Publication Date: Wednesday Apr 22, 1998
'Kundun': critical success, box office flopMovie was one of many upended by 'Titanic'
Though critically acclaimed, "Kundun" did not fare well at the box office.
The $28 million film opened in New York and Los Angeles on Christmas Day and was one of many films that tried to find its way in the turbulent wake left by "Titanic." The film opened elsewhere around the nation--including at Century 16 in Mountain View--on Jan. 19.
Opening weekend (Jan. 19) brought in $1.62 million in receipts for 429 screens and, through March 29, "Kundun" has grossed $5.532 million. The movie has recently opened in Europe, which will help the bottom line, and "Kundun" is likely to do big video business, since so few people saw it on the big screen.
The film stuck around art houses in San Francisco until earlier this month, when it ended its run at the Opera Plaza.
While it was certainly no cash cow, "Kundun" was a definite critics' favorite.
Richard Corliss of Time Magazine wrote: "... aided by Roger Deakins' pristine camera work and the euphoric drone of Philip Glass' score, (director Martin) Scorsese devises a poem of texture and silences. Visions, nightmares and history blend in a tapestry as subtle as the Tibetans' gorgeous mandalas of sand."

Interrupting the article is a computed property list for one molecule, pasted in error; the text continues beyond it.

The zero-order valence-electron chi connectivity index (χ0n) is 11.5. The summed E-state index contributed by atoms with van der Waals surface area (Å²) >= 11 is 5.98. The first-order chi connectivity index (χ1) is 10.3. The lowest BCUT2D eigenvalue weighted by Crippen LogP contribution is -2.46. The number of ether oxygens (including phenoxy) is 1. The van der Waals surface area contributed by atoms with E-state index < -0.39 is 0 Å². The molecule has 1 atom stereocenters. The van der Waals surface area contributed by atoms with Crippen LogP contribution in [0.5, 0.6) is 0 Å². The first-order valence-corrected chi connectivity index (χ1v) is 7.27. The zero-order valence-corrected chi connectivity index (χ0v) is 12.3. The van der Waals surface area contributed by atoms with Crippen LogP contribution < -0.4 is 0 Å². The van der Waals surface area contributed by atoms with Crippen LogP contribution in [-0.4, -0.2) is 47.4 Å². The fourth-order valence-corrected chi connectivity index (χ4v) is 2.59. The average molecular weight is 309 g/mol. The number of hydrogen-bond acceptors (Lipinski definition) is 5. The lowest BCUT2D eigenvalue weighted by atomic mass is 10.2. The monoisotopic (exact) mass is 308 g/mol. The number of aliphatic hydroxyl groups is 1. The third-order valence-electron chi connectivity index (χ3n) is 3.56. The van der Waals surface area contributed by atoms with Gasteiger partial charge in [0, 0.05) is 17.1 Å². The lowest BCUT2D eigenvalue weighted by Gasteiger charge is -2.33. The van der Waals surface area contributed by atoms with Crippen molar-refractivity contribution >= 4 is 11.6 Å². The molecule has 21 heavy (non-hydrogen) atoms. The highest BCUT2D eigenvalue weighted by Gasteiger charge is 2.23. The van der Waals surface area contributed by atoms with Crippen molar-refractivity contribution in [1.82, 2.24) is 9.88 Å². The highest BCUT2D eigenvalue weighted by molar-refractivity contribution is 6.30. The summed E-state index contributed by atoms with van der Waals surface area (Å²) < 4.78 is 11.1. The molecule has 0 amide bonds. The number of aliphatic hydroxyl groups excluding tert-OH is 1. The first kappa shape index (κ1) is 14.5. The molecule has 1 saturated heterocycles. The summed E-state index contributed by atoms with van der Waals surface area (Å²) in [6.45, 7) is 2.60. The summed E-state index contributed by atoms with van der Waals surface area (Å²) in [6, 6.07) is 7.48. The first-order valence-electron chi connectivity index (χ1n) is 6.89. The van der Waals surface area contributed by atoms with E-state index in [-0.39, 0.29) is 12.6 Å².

The film was also nominated for several awards, with cinematographer Roger Deakins and composer Philip Glass leading the charge. Glass' original score was nominated for a Golden Globe and an Oscar, and it won a Los Angeles Film Critics Association Award. Deakins' outstanding cinematography netted nominations and, in some cases trophies, from the American Society of Cinematographers Awards, Boston Society of Film Critics Awards, National Society of Film Critics Awards (USA), and New York Film Critics Circle Awards.
Deakins also was nominated for an Academy Award, as was the film's Dante Ferretti for Best Costume Design and Ferretti and Francesca Lo Schiavo for Best Art Direction.